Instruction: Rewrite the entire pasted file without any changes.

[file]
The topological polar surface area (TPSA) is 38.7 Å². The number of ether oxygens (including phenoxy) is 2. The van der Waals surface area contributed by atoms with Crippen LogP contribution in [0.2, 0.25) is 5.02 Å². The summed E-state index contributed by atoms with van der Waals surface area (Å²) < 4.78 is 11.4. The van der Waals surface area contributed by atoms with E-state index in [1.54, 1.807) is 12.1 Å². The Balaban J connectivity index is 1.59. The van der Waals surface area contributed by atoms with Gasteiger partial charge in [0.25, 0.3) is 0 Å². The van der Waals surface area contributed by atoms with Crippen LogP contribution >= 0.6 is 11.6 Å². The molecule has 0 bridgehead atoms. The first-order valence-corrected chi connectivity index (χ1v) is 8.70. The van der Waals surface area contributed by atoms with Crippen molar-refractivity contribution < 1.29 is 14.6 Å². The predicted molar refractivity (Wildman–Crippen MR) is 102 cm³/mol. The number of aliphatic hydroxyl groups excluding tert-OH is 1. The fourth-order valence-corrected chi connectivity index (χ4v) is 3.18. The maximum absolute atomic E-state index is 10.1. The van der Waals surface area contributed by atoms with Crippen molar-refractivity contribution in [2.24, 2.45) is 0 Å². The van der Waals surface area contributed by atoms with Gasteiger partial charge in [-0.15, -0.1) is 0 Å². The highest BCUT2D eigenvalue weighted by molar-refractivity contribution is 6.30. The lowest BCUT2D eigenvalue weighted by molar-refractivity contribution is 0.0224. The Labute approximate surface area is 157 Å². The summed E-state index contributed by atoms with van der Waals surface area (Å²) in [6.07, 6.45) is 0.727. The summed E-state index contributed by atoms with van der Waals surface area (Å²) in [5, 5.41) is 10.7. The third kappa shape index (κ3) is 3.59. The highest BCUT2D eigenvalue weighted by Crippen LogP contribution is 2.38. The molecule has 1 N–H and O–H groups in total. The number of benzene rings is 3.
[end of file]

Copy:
The topological polar surface area (TPSA) is 38.7 Å². The number of ether oxygens (including phenoxy) is 2. The van der Waals surface area contributed by atoms with Crippen LogP contribution in [0.2, 0.25) is 5.02 Å². The summed E-state index contributed by atoms with van der Waals surface area (Å²) < 4.78 is 11.4. The van der Waals surface area contributed by atoms with E-state index in [1.54, 1.807) is 12.1 Å². The Balaban J connectivity index is 1.59. The van der Waals surface area contributed by atoms with Gasteiger partial charge in [0.25, 0.3) is 0 Å². The van der Waals surface area contributed by atoms with Crippen LogP contribution >= 0.6 is 11.6 Å². The molecule has 0 bridgehead atoms. The first-order valence-corrected chi connectivity index (χ1v) is 8.70. The van der Waals surface area contributed by atoms with Crippen molar-refractivity contribution < 1.29 is 14.6 Å². The predicted molar refractivity (Wildman–Crippen MR) is 102 cm³/mol. The number of aliphatic hydroxyl groups excluding tert-OH is 1. The fourth-order valence-corrected chi connectivity index (χ4v) is 3.18. The maximum absolute atomic E-state index is 10.1. The van der Waals surface area contributed by atoms with Crippen molar-refractivity contribution in [2.24, 2.45) is 0 Å². The van der Waals surface area contributed by atoms with Gasteiger partial charge in [-0.15, -0.1) is 0 Å². The highest BCUT2D eigenvalue weighted by molar-refractivity contribution is 6.30. The lowest BCUT2D eigenvalue weighted by molar-refractivity contribution is 0.0224. The Labute approximate surface area is 157 Å². The summed E-state index contributed by atoms with van der Waals surface area (Å²) in [6.07, 6.45) is 0.727. The summed E-state index contributed by atoms with van der Waals surface area (Å²) in [5, 5.41) is 10.7. The third kappa shape index (κ3) is 3.59. The highest BCUT2D eigenvalue weighted by Crippen LogP contribution is 2.38. The molecule has 1 N–H and O–H groups in total. The number of benzene rings is 3.